Artists paintings of clan castles
scottish art

Chattan Clan

Touch not the cat bot a glove

Clan Chattan information
chattan clan crest
Tor Castle picture
clan chattan tartan
clan map
Clan crest badge
Tor Castle ruin
Chattan tartan
Clan Location
  • Clan Name: Chattan
  • Clan Motto:Touch not the cat bot a glove
  • Clan Chief: Duncan Alexander Mackintosh of Torcastle
  • Plant Badge: Red Cranberry
  • Castle Paintings :
  • Clan Names: Chattan
  • Clan Motto: Touch not the cat bot a glove. - bot = without
  • Clan Chief: Duncan Alexander Mackintosh of Torcastle,
                         the 31st Chief of Clan chattan
  • Clan Tartan :
  • Clan links : Clan Chattan
  • Clan links :
  • Clan links :

Clan History

This clan is actually a powerful confederation of smaller highland families, who in the 14th century, gathered together for protection.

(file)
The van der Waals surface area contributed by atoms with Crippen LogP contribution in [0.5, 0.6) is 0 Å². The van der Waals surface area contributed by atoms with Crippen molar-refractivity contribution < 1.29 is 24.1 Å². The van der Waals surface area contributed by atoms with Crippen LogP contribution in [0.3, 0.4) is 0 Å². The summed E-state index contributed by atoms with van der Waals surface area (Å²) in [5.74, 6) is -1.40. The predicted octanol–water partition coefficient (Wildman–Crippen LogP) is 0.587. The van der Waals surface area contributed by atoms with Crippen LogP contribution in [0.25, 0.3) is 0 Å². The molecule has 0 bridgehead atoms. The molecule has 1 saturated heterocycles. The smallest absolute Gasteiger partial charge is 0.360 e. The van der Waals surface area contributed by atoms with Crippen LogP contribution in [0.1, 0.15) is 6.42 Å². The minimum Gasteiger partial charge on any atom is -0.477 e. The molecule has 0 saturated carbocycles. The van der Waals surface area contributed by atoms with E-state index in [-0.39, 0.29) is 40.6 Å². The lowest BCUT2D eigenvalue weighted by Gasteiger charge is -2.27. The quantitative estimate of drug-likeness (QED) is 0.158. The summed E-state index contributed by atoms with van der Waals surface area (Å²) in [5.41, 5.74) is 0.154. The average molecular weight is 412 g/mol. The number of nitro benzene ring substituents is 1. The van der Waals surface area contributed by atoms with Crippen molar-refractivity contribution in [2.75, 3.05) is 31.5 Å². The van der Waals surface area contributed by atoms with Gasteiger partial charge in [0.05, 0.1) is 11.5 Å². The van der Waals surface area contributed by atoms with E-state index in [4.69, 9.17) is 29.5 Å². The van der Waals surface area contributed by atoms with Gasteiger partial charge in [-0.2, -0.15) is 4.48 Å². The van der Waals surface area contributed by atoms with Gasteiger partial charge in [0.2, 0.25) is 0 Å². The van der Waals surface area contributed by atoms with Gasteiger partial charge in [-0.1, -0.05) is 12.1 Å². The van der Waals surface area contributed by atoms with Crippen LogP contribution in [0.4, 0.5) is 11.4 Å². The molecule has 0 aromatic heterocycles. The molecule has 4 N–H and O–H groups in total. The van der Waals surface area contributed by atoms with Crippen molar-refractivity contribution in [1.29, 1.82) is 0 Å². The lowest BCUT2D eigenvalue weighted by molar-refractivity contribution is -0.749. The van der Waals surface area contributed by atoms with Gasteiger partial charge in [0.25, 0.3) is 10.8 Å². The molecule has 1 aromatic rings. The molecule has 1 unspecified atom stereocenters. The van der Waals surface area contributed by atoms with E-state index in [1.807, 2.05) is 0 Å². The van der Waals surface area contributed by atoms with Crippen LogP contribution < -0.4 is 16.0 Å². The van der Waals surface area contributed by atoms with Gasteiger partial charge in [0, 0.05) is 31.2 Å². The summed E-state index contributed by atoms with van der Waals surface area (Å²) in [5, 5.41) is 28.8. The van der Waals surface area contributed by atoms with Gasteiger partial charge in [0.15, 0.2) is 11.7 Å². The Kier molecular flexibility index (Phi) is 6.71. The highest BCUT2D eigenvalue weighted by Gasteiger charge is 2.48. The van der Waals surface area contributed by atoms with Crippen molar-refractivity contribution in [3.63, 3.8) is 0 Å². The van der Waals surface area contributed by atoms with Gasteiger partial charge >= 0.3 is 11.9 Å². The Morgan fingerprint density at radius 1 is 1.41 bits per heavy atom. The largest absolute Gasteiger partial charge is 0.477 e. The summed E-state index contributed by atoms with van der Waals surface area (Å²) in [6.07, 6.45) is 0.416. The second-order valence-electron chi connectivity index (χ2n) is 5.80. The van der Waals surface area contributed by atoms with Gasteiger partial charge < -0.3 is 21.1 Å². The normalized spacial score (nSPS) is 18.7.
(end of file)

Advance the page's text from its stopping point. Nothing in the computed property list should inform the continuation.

The exact origins are a bit cloudy with the earliest documentary evidence showing in the time of King Malcolm 2nd who ruled from 1005-1034. This indicates a chieftain of the Clan Chattan held lands at Glenloy and Loch Arcaig in Lochaber and had established a seat at Tor Castle.
Records show that in 1291 Eva, daughter of the Dougall Dall 6th Clan Chief, married an Angus 6th Lord of Mackintosh, who then through the marriage became the 7th Captain of Clan Chattan.
This started a line of Mackintoshes Chiefs as Clan Captains and the history of the two clans starts to get a bit inter-twined.

Angus the sixth, fought alongside Robert the Bruce and in 1319 was rewarded with lands at Badenoch, taken from the unfortunate Comyns (Cummings). Angus, to mark his new status, moved the family seat to Rothiemurchus in Badenoch.

There was a long standing feud between the Chattan's/Mackintosh's and the Cameron clan over land boundaries and Tor Castle. With major Clan Battles in 1337 and 1370. This had been brewing and flaring up for so long that in 1396 King Robert 3rd decided to intervene. He arranged a test by Judicial Combat which was set to end the feud once and for all.